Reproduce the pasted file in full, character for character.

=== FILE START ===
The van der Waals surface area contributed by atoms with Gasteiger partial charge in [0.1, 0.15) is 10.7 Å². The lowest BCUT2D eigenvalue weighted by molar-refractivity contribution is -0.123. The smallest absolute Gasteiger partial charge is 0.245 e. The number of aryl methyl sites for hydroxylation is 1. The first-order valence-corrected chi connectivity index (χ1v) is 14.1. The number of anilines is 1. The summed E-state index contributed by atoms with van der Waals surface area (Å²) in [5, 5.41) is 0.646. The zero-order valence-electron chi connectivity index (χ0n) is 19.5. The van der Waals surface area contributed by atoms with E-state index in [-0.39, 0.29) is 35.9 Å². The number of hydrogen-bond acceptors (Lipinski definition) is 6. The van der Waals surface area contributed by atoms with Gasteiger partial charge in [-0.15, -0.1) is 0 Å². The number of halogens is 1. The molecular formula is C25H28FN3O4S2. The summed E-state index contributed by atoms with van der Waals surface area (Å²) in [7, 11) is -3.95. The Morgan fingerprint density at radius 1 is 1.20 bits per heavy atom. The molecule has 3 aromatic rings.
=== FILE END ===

The van der Waals surface area contributed by atoms with Gasteiger partial charge in [0.1, 0.15) is 10.7 Å². The lowest BCUT2D eigenvalue weighted by molar-refractivity contribution is -0.123. The smallest absolute Gasteiger partial charge is 0.245 e. The number of aryl methyl sites for hydroxylation is 1. The first-order valence-corrected chi connectivity index (χ1v) is 14.1. The number of anilines is 1. The summed E-state index contributed by atoms with van der Waals surface area (Å²) in [5, 5.41) is 0.646. The zero-order valence-electron chi connectivity index (χ0n) is 19.5. The van der Waals surface area contributed by atoms with E-state index in [-0.39, 0.29) is 35.9 Å². The number of hydrogen-bond acceptors (Lipinski definition) is 6. The van der Waals surface area contributed by atoms with Gasteiger partial charge in [-0.15, -0.1) is 0 Å². The number of halogens is 1. The molecular formula is C25H28FN3O4S2. The summed E-state index contributed by atoms with van der Waals surface area (Å²) in [7, 11) is -3.95. The Morgan fingerprint density at radius 1 is 1.20 bits per heavy atom. The molecule has 3 aromatic rings.